On Friday, the world experienced the wrath of a well-coordinated ransomware attack, known as WannaCry. A number of large companies have already been impacted, including Britain’s public health system, FedEx in the USA and Spanish telecom provider Telefonica.
As of this morning, the Australian Cyber Security Centre indicated that none of the Federal agencies have been attacked, however some private sector organisations experienced attacks.
Don’t assume you are protected against ‘WannaCry’
The malware causing the headache right now is known as ‘WannaCry’. This is one of the largest reported global ransomware attacks, shutting down hospitals and causing havoc for organisation around the world.
WannaCry (also known as WanaCrypt0r 2.0) has a classic ransomware functionality – when a machine (or computer) becomes infected, the files on local disks and network storage are encrypted. Once the files are encrypted, the criminal/s demand a ransom payment in exchange for the recovery of affected the files. The ransom demanded is between US$300 and US$600 – example shown below:
Ransomware attacks are not new! They have been plaguing businesses for years due to its very efficient approach for criminals to extort money.
BDO has outlined why it is a cause for concern and prepared some important measures you can take now to avoid this worldwide cyber threat.
Why you should be concerned
- WannaCry is using self-propagating techniques to spread between machines (this malware is categorised as a worm rather than just a virus). These characteristics mean the code within this piece of malware looks for other machines on the same network as itself to infect. When it finds another machine it copies itself, and the process begins again.
- WannaCry is exploiting a vulnerability within machines which was only recently disclosed which makes many organisations vulnerable to this malware.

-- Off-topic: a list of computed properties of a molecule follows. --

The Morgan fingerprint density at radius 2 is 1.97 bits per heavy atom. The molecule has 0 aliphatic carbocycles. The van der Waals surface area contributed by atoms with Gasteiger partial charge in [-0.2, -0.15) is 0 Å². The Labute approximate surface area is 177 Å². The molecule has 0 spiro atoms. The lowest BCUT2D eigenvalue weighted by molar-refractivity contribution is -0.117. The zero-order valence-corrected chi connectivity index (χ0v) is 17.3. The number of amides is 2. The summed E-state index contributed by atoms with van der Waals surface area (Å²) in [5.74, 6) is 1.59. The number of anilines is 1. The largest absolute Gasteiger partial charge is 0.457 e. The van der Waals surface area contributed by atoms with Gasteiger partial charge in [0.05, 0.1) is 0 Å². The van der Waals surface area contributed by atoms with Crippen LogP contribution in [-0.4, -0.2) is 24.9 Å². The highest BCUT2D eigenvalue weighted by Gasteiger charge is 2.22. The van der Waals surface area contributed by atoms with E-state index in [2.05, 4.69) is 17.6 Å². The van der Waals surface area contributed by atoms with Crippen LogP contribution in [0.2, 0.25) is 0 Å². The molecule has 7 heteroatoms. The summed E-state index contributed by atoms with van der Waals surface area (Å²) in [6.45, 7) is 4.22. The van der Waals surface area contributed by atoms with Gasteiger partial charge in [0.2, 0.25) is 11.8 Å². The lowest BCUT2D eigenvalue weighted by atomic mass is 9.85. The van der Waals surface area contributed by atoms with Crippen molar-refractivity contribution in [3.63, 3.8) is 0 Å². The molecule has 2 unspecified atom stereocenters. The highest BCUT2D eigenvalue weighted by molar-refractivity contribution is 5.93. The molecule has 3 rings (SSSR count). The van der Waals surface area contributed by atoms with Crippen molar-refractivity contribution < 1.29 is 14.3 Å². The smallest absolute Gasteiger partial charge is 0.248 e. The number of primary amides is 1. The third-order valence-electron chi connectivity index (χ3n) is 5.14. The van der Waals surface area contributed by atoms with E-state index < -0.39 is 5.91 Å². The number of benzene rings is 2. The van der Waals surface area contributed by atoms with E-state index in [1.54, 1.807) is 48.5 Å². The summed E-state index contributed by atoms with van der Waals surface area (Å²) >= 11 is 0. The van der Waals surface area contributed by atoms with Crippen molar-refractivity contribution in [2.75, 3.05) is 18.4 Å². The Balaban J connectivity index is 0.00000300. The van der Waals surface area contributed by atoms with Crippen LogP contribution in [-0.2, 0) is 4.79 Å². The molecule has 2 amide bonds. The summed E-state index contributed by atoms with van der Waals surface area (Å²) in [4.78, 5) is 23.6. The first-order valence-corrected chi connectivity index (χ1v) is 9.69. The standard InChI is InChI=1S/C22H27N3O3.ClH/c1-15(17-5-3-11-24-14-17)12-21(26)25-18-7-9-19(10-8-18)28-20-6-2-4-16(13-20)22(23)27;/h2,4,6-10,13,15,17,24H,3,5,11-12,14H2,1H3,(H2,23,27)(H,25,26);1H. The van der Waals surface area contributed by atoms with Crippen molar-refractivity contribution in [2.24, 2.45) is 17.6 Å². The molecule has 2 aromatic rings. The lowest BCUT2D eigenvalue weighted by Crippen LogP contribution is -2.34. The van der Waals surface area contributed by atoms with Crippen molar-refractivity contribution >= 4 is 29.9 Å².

- Since Friday 12 May 2017, WannaCry has impacted 170,000+ machines across 100 countries.
- The code within the malware has already been altered by the criminal/s to change the way it works. Which means it can avoid detection by security controls, such as anti-malware and intrusion detection systems being used to stop its spread.
It’s not too late if you haven’t had an attack. You should immediately request your IT team to apply Microsoft's security patches, especially MS17-010. Installation of security patches is extremely important when it comes to defending against cyber-attacks, especially WannaCry.
Important things to consider:
- Enabling strong spam filters to prevent phishing e-mails from reaching the end.
- Request all users to be vigilant about opening attachments and links in e-mails, especially if they don’t recognise the sender or are not expecting the message. If there are any doubts delete the message before opening it.
- Ensure anti-virus and anti-malware solutions are set up to date, and configured to automatically conduct regular scans.
- Disable macro scripts from Microsoft Office files transmitted via e-mail. Consider using Office Viewer software to open Microsoft Office files received via e-mail instead of full Office suite applications.
- Consider taking a back-up of critical data and moving it to off-line storage.
Already attacked? Don’t panic, act now by:
Get a good view of the situation at hand with the following tips, or contact an expert to assist you.
- Isolate computers that have been compromised to ensure they can't spread the malware to other machines. Don’t forget to disconnect the wireless network adapter too!
- Isolate Windows machines of high value, such as file servers, backup or machines that are part of critical processes to ensure they can't be reached by compromised machines.
- Limit access to network storage solutions to prevent compromised machines from encrypting the information.
- Install security patches on all Windows machines that are clean.
- Start recovery and reinstall compromised computers. Remember to apply the security patches before reconnecting to the network!
You need to apply security patches to all Windows computers, not just the ones with Internet access. A fully patched machine in your network can still be infected with WannaCry. Given a malicious email and some user interaction, it can spread the malware to other machines in the network, including machines indirectly exposed. It's not rare for BDO to encounter a practice where security patches are only applied to machines close to the Internet perimeter.
BDO can help you take back control
If you choose to pay the ransom, you are ultimately supporting organised crime. This should be the last option and reported immediately. Don't begin restoring data from backup until you have the situation under control.
To seek immediate assistance or put in place strategies to mitigate cyber threats to your business please contact Leon Fouche or your BDO adviser.